Instead, in the wake of the Zimmerman verdict, feelings have been magnified and exploited by enablers — from certain members of the media, who seem more like rapacious rabble-rousers than journalists, to professional activists who, in fact, thrive on disorder.
This is a good time to recognize that activists with television shows are not, in fact, journalists. When Al Sharpton went to Florida to organize demands that Zimmerman be charged, he was acting as the civil rights activist he is, not as the broadcast journalist he plays on television. Now, as he proceeds to organize protests in 100 cities, he has a global bullhorn with which to sound his fury.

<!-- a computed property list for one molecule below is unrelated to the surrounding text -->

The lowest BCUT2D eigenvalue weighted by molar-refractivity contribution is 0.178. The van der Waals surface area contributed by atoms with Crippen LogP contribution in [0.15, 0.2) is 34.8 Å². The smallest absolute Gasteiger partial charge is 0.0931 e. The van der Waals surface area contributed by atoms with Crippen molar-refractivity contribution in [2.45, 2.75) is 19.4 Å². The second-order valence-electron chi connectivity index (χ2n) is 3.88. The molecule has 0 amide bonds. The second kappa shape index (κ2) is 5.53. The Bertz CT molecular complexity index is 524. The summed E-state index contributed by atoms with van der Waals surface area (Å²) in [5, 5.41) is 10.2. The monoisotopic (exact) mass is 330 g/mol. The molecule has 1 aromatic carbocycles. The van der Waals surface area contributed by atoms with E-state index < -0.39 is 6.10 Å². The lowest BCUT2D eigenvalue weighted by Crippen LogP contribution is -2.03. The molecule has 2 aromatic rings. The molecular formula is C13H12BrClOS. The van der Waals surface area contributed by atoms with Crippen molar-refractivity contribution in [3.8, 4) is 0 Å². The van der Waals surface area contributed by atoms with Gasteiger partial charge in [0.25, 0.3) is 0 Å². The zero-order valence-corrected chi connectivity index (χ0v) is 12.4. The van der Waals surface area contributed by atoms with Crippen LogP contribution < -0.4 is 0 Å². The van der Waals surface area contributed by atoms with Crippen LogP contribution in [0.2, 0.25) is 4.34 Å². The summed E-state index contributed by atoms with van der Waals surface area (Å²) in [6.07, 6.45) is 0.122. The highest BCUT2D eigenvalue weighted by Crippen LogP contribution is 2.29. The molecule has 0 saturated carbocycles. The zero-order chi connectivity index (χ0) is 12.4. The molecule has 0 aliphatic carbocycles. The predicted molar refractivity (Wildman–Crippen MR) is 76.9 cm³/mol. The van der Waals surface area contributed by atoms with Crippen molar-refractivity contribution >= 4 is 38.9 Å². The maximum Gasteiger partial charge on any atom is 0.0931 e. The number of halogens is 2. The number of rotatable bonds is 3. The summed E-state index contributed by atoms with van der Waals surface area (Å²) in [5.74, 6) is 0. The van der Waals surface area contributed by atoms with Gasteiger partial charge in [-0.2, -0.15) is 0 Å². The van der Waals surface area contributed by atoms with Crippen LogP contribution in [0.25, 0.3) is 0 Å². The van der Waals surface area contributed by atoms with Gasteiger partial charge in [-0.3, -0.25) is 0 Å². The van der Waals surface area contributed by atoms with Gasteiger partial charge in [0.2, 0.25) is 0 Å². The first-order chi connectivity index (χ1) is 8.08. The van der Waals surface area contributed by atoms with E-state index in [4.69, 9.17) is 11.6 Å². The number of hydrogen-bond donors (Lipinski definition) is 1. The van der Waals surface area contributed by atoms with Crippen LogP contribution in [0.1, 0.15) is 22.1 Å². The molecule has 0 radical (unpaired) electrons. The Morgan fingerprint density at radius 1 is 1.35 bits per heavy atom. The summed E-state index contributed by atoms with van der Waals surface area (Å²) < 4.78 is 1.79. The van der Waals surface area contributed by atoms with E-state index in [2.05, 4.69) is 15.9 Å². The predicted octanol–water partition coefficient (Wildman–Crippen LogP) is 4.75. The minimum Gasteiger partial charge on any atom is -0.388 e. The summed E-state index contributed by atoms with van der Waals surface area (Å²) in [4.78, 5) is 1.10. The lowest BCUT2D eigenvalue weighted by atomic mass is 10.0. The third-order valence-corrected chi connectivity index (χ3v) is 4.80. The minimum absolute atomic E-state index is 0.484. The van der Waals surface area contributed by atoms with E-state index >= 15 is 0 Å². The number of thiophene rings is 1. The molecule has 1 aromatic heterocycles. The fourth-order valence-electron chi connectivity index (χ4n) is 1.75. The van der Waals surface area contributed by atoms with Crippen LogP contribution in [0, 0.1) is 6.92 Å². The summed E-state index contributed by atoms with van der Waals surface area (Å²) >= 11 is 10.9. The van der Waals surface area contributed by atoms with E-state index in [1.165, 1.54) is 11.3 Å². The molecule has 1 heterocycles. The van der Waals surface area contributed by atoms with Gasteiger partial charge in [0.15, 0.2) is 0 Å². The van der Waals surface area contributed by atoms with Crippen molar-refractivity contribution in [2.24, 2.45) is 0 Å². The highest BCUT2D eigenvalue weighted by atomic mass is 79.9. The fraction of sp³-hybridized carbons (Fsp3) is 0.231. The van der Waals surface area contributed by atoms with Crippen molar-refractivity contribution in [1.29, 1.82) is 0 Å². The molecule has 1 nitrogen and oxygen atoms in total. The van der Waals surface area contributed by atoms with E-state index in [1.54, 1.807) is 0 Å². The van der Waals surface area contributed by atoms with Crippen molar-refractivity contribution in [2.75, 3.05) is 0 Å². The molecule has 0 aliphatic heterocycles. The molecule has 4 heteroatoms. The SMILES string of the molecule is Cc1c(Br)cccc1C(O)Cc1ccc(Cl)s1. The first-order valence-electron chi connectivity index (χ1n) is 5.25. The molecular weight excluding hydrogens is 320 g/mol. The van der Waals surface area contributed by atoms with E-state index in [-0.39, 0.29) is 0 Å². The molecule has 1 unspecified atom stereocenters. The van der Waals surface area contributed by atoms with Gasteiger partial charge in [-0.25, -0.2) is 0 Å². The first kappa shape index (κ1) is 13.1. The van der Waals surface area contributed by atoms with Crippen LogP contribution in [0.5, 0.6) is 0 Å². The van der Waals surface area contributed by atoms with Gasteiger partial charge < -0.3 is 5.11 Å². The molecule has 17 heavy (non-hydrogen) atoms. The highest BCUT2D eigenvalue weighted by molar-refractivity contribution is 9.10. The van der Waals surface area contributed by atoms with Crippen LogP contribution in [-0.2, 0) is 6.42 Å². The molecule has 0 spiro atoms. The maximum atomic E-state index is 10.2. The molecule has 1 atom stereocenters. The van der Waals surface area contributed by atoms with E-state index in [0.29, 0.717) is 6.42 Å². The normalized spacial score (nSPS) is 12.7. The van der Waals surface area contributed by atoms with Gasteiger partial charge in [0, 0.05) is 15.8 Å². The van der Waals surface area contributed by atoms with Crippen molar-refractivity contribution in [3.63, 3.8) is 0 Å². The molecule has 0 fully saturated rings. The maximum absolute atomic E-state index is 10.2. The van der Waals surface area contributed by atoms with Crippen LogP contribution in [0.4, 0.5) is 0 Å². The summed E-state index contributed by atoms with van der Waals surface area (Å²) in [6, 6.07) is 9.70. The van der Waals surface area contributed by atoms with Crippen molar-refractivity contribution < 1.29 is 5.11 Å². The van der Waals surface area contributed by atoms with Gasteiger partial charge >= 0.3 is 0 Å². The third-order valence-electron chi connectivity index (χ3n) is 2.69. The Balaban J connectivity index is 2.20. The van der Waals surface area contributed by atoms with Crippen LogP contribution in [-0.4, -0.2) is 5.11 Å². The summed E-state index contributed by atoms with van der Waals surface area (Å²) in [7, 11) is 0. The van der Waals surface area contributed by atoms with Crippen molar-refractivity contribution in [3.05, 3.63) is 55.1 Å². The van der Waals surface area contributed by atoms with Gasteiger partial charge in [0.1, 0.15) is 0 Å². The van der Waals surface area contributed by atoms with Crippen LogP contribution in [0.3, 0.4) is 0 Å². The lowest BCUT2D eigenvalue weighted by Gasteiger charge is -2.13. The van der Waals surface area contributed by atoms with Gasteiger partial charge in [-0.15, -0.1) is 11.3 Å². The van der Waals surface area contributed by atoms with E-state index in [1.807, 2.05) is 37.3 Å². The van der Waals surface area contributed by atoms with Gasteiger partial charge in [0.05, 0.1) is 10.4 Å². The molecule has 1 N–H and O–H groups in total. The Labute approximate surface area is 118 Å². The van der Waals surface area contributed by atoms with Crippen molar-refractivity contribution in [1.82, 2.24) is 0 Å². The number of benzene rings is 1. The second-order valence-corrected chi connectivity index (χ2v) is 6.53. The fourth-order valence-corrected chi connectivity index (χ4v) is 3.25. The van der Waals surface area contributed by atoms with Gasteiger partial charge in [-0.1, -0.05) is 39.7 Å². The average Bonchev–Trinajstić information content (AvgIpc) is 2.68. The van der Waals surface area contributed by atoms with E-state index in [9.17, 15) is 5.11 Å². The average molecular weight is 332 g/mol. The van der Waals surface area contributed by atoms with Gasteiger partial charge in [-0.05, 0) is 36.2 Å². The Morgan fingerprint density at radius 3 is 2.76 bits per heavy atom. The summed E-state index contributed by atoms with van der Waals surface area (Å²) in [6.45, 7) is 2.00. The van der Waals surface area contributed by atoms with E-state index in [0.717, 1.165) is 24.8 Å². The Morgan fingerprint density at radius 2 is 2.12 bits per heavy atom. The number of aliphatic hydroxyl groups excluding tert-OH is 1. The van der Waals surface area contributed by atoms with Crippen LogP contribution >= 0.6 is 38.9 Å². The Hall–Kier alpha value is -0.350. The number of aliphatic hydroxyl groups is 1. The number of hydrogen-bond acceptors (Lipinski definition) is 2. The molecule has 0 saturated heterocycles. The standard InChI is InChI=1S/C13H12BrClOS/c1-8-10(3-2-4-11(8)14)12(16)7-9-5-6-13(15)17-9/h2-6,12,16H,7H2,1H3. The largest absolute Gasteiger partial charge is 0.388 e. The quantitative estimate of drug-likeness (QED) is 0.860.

With such instigation, grass roots quickly erupt into wildfires. News organizations can’t ignore news, obviously, but which came first: The death threats? Or the TV correspondent speculating whether Zimmerman would need to fear for his life?
As soon as passions cool, assuming we let them, the discussion that needs to take place surrounds a question: What was George Zimmerman doing walking around his neighborhood armed and loaded? In what world is this normal behavior?